Saturday, March 14, 2009

Inside Nan: In Spite of My Efforts Not To Covet, These are Books I Wish I Owned

Children's Literature: A Reader's History, from Aesop to Harry Potter by Seth Lerer
Chapter 14 alone is reason to have this book nearby! There are so many post-it notes in this book -- if only I could just absorb it. I have to return it to the library. Will I request it again to have it nearby. I want to be smarter about how I am reading and thinking about what I read. The insights of history are overwhelming. And this is not the only book that I keep requesting and reading and returning. Here's something from the introduction: "...(two ways of reading literature)...on the one hand, we may look for what it seems to us; on the other, we may look for what its author meant it to be...Part of the challenge for the literary critic, therefore, is to balance authorial intention and reader response. But part of the challenge for the children's literary critic is to recognize that texts are mutable-that meanings change, that different groups of readers may see different things, and that what grown-ups find as ordinary items of experience may transform, in the child's imagination, into monstrous brilliance.../page 3
The Case For Make-Believe: Saving Play in Our Commercialized World by Susan Linn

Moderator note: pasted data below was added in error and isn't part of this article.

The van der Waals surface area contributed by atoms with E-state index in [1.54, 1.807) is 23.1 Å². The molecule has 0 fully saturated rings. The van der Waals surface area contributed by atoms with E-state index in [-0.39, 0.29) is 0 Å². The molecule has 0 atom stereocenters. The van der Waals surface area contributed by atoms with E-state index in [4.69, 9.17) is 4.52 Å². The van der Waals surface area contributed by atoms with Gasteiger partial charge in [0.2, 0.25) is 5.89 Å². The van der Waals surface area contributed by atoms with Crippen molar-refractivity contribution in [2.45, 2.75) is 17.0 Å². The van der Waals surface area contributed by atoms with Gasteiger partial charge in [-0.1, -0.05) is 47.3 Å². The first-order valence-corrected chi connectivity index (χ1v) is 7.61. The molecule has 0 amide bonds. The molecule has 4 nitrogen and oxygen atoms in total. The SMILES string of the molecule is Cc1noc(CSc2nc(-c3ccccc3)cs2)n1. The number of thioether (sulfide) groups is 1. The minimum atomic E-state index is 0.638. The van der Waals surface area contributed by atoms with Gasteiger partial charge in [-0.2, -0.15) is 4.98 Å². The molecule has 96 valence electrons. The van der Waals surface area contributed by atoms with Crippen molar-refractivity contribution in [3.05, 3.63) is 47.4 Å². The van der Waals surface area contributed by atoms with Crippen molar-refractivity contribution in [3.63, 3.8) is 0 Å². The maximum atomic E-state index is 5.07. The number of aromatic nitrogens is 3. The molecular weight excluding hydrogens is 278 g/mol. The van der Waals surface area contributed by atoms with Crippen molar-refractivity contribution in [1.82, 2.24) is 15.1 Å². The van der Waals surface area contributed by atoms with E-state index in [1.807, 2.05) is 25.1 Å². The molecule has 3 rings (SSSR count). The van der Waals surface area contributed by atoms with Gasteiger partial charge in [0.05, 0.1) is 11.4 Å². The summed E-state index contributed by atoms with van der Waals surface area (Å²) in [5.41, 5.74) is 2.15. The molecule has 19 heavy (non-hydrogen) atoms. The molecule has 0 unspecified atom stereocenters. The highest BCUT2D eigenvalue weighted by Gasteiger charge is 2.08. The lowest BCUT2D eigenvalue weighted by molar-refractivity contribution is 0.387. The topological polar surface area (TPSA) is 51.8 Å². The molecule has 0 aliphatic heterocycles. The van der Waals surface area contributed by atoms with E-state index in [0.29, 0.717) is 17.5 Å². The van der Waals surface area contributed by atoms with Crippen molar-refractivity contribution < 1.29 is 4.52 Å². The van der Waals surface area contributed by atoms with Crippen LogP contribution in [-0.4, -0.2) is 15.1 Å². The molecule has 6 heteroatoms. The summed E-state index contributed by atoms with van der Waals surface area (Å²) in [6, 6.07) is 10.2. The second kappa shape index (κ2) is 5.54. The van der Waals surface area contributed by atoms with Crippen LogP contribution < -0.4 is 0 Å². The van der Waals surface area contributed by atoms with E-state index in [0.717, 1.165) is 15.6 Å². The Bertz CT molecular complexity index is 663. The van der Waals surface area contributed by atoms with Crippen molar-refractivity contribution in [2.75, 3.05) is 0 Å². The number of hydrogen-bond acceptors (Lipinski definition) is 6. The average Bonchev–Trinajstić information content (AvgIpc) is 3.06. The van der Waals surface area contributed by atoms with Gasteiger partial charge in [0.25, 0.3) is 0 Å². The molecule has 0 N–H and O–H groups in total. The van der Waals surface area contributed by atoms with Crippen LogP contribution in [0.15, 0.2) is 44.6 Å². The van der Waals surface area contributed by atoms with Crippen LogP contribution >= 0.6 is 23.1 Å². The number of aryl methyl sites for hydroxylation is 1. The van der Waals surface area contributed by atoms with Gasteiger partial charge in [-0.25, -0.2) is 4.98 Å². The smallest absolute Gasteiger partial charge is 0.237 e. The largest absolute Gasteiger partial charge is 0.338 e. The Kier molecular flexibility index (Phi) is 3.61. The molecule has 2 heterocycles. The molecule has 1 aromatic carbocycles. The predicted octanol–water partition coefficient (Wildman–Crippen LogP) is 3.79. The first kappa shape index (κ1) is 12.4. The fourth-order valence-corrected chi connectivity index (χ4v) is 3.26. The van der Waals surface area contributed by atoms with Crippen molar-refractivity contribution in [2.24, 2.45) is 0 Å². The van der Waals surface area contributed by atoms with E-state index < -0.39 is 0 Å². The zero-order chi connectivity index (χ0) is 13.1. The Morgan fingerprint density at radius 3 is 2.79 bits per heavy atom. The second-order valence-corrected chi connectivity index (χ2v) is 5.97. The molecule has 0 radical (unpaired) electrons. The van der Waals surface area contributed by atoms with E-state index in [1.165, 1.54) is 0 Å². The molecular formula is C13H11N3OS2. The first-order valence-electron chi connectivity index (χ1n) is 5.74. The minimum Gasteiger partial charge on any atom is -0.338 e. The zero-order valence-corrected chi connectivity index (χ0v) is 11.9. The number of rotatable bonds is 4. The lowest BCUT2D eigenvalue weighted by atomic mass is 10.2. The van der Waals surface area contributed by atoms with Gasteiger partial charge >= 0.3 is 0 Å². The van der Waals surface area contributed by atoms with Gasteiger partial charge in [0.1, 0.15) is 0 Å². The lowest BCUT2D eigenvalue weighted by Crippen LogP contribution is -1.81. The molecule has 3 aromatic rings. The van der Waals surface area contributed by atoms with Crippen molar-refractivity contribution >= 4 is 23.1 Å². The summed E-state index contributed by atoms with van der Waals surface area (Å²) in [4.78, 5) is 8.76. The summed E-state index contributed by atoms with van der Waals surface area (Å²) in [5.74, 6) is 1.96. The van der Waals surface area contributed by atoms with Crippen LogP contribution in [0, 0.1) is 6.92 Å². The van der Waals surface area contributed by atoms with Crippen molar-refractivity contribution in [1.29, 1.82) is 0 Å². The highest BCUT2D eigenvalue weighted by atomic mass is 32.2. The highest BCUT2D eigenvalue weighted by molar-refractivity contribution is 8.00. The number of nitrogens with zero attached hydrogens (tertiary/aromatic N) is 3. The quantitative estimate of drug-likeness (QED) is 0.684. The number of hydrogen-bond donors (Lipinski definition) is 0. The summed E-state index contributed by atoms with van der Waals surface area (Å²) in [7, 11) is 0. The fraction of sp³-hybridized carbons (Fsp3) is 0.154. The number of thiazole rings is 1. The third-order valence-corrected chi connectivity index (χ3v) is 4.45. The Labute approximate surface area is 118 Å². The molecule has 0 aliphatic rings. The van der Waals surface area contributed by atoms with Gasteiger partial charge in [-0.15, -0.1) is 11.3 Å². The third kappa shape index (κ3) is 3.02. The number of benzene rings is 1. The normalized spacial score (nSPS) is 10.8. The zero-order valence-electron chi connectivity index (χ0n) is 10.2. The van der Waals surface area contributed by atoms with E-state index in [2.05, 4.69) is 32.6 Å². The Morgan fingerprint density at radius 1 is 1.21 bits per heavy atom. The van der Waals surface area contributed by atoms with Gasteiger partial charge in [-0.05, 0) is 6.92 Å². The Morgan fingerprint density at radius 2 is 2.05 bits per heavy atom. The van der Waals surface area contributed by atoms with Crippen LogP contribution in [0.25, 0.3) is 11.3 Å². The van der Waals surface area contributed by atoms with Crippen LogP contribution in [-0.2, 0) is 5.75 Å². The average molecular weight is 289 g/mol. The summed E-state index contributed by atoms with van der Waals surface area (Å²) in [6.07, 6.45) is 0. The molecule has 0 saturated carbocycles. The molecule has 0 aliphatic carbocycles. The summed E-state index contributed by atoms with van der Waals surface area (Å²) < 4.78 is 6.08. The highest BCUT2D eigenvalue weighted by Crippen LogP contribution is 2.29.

At the heart of this book are gripping stories of children at home, at school, and in a therapist's office using make believe to grapple with real-life issues from entering kindergarten to the death of a sibling. In an age when toys come from TV shows, dress-up means wearing Disney costumes, and parents believe Baby Einstein is educational, Linn lays out the inextricable links between play, creativity, and health, showing us why we need to protect our children from corporations that aim to limit their imaginations.
Jerry Griswold examines the unique qualities of childhood experience and their reappearance as frequent themes in children's literature. Surveying dozens of classic and popular works for the young—from Heidi and The Wizard of Oz to Beatrix Potter and Harry Potter—Griswold demonstrates how great children's writers succeed because of their uncanny ability to remember what it feels like to be a kid: playing under tables, shivering in bed on a scary night, arranging miniature worlds with toys, zooming around as caped superheroes, listening to dolls talk.

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